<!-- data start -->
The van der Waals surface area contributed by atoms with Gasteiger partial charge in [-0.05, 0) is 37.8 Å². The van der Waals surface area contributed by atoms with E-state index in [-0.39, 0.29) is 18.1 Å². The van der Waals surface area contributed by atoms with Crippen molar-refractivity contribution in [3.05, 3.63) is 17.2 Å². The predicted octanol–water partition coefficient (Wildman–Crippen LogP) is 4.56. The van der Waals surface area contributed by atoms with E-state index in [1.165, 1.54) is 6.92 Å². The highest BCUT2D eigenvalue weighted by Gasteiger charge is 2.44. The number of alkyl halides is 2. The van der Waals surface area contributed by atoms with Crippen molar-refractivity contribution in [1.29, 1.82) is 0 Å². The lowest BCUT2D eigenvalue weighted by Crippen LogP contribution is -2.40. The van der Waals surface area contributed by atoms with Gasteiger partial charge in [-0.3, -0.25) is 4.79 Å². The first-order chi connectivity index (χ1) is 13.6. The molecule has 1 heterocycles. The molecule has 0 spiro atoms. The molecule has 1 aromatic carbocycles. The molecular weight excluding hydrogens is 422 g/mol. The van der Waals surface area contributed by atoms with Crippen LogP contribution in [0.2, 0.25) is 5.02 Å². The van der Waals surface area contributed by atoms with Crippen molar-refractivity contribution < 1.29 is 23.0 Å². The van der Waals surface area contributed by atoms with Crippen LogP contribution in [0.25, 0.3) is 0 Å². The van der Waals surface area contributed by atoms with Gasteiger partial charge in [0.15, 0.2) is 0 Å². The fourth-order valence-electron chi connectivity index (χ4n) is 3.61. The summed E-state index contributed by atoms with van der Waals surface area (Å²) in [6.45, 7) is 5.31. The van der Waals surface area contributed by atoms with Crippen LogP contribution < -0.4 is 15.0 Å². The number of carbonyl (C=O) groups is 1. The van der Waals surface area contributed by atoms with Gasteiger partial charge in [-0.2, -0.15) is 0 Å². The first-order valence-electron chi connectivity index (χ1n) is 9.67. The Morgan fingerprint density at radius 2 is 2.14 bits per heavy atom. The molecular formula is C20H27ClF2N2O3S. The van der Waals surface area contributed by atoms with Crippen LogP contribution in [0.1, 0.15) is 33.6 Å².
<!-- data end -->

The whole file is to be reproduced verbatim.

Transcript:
The van der Waals surface area contributed by atoms with Gasteiger partial charge in [-0.05, 0) is 37.8 Å². The van der Waals surface area contributed by atoms with E-state index in [-0.39, 0.29) is 18.1 Å². The van der Waals surface area contributed by atoms with Crippen molar-refractivity contribution in [3.05, 3.63) is 17.2 Å². The predicted octanol–water partition coefficient (Wildman–Crippen LogP) is 4.56. The van der Waals surface area contributed by atoms with E-state index in [1.165, 1.54) is 6.92 Å². The highest BCUT2D eigenvalue weighted by Gasteiger charge is 2.44. The number of alkyl halides is 2. The van der Waals surface area contributed by atoms with Crippen molar-refractivity contribution in [1.29, 1.82) is 0 Å². The lowest BCUT2D eigenvalue weighted by Crippen LogP contribution is -2.40. The van der Waals surface area contributed by atoms with Gasteiger partial charge in [-0.3, -0.25) is 4.79 Å². The first-order chi connectivity index (χ1) is 13.6. The molecule has 1 heterocycles. The molecule has 0 spiro atoms. The molecule has 1 aromatic carbocycles. The molecular weight excluding hydrogens is 422 g/mol. The van der Waals surface area contributed by atoms with Crippen LogP contribution in [0.2, 0.25) is 5.02 Å². The van der Waals surface area contributed by atoms with Crippen molar-refractivity contribution < 1.29 is 23.0 Å². The van der Waals surface area contributed by atoms with Crippen LogP contribution in [0.25, 0.3) is 0 Å². The van der Waals surface area contributed by atoms with Gasteiger partial charge in [0.15, 0.2) is 0 Å². The fourth-order valence-electron chi connectivity index (χ4n) is 3.61. The summed E-state index contributed by atoms with van der Waals surface area (Å²) in [6.45, 7) is 5.31. The van der Waals surface area contributed by atoms with Crippen LogP contribution < -0.4 is 15.0 Å². The number of carbonyl (C=O) groups is 1. The van der Waals surface area contributed by atoms with Gasteiger partial charge in [-0.2, -0.15) is 0 Å². The first-order valence-electron chi connectivity index (χ1n) is 9.67. The Morgan fingerprint density at radius 2 is 2.14 bits per heavy atom. The molecular formula is C20H27ClF2N2O3S. The van der Waals surface area contributed by atoms with Crippen LogP contribution in [0.1, 0.15) is 33.6 Å².